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Monthly Archives: May 2014

This is the type of picture that everyone who collects photobooth photos wants to own and will be willing to pay a high price to get.

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The above photo of two young chaps posing with an Imperial box camera, was highly sought after on Ebay. As most often happens, I was unable to compete with more highly cashed up collectors when it went up for auction early last year.

Judging by the black paper background, I think this photo was one from Broken Heart Gallery, the shop of Albert Tanquero who did a guest post for me last month.

It is a standard photobooth print size of 40 x 55 mm.

IPC 4x6- SCREEN

The International Photobooth Convention presented by premier photobooth website  Photobooth.net, will be held at A&A Studios in Chicago soon. It runs from , June 6-8, 2014.

Organisers for this year’s convention include Tim Garrett, Brian Meacham, Anthony Vizzari and Meags Fitzgerald, whose new book I recently reviewed.

Details of the programme are below. There’s a good balance of events for photobooth artists, technicians, vintage photo collectors and for the general public. All are welcome to attend. It kills me that I won’t be there!!!

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This photobooth is, in essence, a giant outdoor advertisement for McDonalds “Come As You Are” promotional campaign. Photomaton is the original company name for many of the world’s photobooths and is the generic term for the booths in France and other European countries.

The interactive booth is situated at La Defense in Paris. The  “Come As You Are” campaign focuses on the values ​​of diversity, acceptance and the spirit of hospitality. The booth has a touch interface which offers the public an opportunity to take pictures that are integrated directly into the campaign visuals on a giant screen. As you can see from the video, the participant receives a large printout of their photo from the booth and can also receive the picture via email.

The video was only posted 24 hours ago on the production company’s Vimeo page, so it is possible it is still up and running. Any readers in Paris able to pop over and check it out? Let me know what you find.

Cover Image-Photobooth A Biography- WEB

I have been accused by many of being overly obsessed with taking photos in photobooths, having amassed hundreds of strips, taken over a period of 40 years. Some have said my dogged desire to track down and buy books about photobooths, photobooth artists and the history of photobooths is a strange compulsion. However my passion looks more like a passing fancy when one reads of the intense and personal relationship Meags Fitzgerald has with the subject in her newly released, first book Photobooth – A Biography.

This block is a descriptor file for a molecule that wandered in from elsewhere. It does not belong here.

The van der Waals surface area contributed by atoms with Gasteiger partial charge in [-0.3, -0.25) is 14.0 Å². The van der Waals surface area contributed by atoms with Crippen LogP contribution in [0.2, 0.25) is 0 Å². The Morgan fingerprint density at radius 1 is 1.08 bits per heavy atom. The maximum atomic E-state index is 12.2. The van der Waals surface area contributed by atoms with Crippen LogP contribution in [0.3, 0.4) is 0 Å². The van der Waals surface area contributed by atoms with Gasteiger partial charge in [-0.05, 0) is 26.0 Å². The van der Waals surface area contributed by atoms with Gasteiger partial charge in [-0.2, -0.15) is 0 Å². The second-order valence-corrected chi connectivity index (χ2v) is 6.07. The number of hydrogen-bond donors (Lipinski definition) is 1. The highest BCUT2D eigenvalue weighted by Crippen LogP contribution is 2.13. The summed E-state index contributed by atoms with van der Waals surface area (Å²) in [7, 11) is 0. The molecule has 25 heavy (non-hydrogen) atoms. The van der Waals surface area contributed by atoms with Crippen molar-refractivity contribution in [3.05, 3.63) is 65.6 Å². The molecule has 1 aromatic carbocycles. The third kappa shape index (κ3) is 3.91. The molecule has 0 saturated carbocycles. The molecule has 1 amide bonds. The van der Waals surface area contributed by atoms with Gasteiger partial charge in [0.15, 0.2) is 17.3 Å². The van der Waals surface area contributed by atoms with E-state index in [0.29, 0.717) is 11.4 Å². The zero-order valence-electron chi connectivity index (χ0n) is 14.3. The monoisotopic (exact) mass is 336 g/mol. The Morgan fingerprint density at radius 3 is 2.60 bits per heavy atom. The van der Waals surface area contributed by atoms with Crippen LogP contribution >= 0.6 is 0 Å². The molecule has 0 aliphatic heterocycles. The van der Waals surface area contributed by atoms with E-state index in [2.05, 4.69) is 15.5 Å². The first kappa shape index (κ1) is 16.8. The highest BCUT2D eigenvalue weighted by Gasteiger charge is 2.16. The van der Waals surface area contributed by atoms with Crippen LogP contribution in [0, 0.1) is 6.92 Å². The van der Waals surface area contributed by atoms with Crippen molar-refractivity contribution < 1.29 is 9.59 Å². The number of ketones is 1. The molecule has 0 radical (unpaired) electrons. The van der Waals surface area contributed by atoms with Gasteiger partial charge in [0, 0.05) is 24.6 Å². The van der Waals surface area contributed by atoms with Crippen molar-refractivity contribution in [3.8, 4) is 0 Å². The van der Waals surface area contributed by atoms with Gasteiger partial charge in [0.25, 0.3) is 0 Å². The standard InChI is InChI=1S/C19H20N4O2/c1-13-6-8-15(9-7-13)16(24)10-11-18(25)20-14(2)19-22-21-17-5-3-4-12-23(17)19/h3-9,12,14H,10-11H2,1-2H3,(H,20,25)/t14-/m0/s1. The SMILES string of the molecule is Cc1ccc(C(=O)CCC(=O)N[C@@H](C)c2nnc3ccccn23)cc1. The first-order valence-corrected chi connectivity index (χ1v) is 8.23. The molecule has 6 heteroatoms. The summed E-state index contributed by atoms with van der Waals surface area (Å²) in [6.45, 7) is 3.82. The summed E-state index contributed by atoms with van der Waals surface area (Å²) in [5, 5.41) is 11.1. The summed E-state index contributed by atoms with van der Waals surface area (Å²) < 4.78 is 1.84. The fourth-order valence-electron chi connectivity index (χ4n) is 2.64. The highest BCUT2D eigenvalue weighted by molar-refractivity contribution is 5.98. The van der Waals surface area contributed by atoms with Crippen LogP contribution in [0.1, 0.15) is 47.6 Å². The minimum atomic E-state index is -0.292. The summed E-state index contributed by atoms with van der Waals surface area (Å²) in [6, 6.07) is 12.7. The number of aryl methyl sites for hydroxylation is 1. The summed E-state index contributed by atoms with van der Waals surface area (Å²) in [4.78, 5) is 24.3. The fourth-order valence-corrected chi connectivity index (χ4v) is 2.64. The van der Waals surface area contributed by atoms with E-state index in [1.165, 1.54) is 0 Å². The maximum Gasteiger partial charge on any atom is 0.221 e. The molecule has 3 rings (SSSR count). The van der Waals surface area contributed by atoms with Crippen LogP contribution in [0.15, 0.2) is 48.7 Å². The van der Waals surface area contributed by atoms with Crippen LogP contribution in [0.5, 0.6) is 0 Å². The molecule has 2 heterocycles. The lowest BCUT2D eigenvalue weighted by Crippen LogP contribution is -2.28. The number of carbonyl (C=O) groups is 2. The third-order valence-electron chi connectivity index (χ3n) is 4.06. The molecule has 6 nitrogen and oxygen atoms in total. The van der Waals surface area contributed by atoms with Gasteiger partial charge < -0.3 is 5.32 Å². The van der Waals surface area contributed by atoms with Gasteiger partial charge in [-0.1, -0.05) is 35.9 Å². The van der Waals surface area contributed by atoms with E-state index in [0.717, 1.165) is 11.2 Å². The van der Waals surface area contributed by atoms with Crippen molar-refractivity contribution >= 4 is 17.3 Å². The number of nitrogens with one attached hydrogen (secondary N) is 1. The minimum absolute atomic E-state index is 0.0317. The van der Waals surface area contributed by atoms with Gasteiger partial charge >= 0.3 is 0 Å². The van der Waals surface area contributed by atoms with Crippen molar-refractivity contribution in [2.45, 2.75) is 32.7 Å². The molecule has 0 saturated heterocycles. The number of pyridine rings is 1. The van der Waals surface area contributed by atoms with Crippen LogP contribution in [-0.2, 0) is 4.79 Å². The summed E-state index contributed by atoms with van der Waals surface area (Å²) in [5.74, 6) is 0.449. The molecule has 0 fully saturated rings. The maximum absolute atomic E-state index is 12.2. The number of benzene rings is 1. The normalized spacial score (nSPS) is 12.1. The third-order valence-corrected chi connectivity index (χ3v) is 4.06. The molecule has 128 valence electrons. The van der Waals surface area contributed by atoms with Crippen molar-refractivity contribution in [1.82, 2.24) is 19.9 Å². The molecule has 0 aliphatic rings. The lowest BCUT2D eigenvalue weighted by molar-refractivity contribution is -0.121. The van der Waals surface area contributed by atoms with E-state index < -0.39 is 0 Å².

In this non-fiction graphic work, Fitzgerald weaves the story of her developing and ultimately all-consuming love for all things related to photobooths, with the history of the invention of the modern chemical machine, its rise in popular use, popular culture, art, and business. The demise, and possible extinction of the once endemic machines is also documented in a staggeringly personal and emotional roller coaster of a story told through illustrations laid out in blend of bande dessinée, manga and modern graphic novel styles.

meags - Nakki Page copy

Her personal journey is expertly woven into and becomes part of the story of Siberian immigrant to the USA, Anatol Josepho’s efforts to invent an automated photography machine, his success, the spread and development of his idea and the fate of the machines. While it is a formal examination of the subject, personal observations and anecdotes written in the style of a travel journal, (for she travelled extensively to do the research for the book) make the work far more interesting than a standard history of any subject could be.

Meags (pronounced “Megs”) has produced richly detailed drawings that highlight her skill as a designer and artist. There is a theatricality in the illustrations, layout and design of the book that shows an influence from her love of improvisation theatre. Her  background in performance theatre is also seen in her photobooth stop-motion films in which she performs.

Sample Pages- Nostaglia2- WEB

She includes interviews with artists, small business owners, technicians, enthusiasts, authors and promoters of all things photobooth, who also have a dedication to using and preserving the machines that use the “dip and dunk” chemical technology. She also documents the many different types of photobooth machines that have existed and their different types of output and looks at the technical side of owning and maintaining a chemical booth.